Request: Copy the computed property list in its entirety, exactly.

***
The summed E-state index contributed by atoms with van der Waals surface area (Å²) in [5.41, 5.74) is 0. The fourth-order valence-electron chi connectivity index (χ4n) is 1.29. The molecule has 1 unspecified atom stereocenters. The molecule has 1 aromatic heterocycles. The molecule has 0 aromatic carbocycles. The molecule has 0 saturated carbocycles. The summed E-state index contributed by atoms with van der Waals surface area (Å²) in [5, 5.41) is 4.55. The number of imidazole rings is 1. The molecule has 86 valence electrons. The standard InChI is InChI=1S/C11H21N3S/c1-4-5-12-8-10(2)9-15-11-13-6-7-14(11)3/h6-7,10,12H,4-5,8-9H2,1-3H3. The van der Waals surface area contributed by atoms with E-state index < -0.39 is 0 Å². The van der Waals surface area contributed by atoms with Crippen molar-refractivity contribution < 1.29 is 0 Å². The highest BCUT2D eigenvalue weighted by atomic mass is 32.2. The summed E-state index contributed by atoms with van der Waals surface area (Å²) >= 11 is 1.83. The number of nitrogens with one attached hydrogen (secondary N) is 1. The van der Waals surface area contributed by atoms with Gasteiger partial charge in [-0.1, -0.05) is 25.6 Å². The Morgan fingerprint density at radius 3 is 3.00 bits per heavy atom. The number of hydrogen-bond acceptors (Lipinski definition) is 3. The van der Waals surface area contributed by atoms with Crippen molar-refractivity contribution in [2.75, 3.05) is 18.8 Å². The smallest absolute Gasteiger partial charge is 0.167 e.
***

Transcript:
The summed E-state index contributed by atoms with van der Waals surface area (Å²) in [5.41, 5.74) is 0. The fourth-order valence-electron chi connectivity index (χ4n) is 1.29. The molecule has 1 unspecified atom stereocenters. The molecule has 1 aromatic heterocycles. The molecule has 0 aromatic carbocycles. The molecule has 0 saturated carbocycles. The summed E-state index contributed by atoms with van der Waals surface area (Å²) in [5, 5.41) is 4.55. The number of imidazole rings is 1. The molecule has 86 valence electrons. The standard InChI is InChI=1S/C11H21N3S/c1-4-5-12-8-10(2)9-15-11-13-6-7-14(11)3/h6-7,10,12H,4-5,8-9H2,1-3H3. The van der Waals surface area contributed by atoms with E-state index < -0.39 is 0 Å². The van der Waals surface area contributed by atoms with Crippen molar-refractivity contribution < 1.29 is 0 Å². The highest BCUT2D eigenvalue weighted by atomic mass is 32.2. The summed E-state index contributed by atoms with van der Waals surface area (Å²) >= 11 is 1.83. The number of nitrogens with one attached hydrogen (secondary N) is 1. The van der Waals surface area contributed by atoms with Gasteiger partial charge in [-0.1, -0.05) is 25.6 Å². The Morgan fingerprint density at radius 3 is 3.00 bits per heavy atom. The number of hydrogen-bond acceptors (Lipinski definition) is 3. The van der Waals surface area contributed by atoms with Crippen molar-refractivity contribution in [2.75, 3.05) is 18.8 Å². The smallest absolute Gasteiger partial charge is 0.167 e.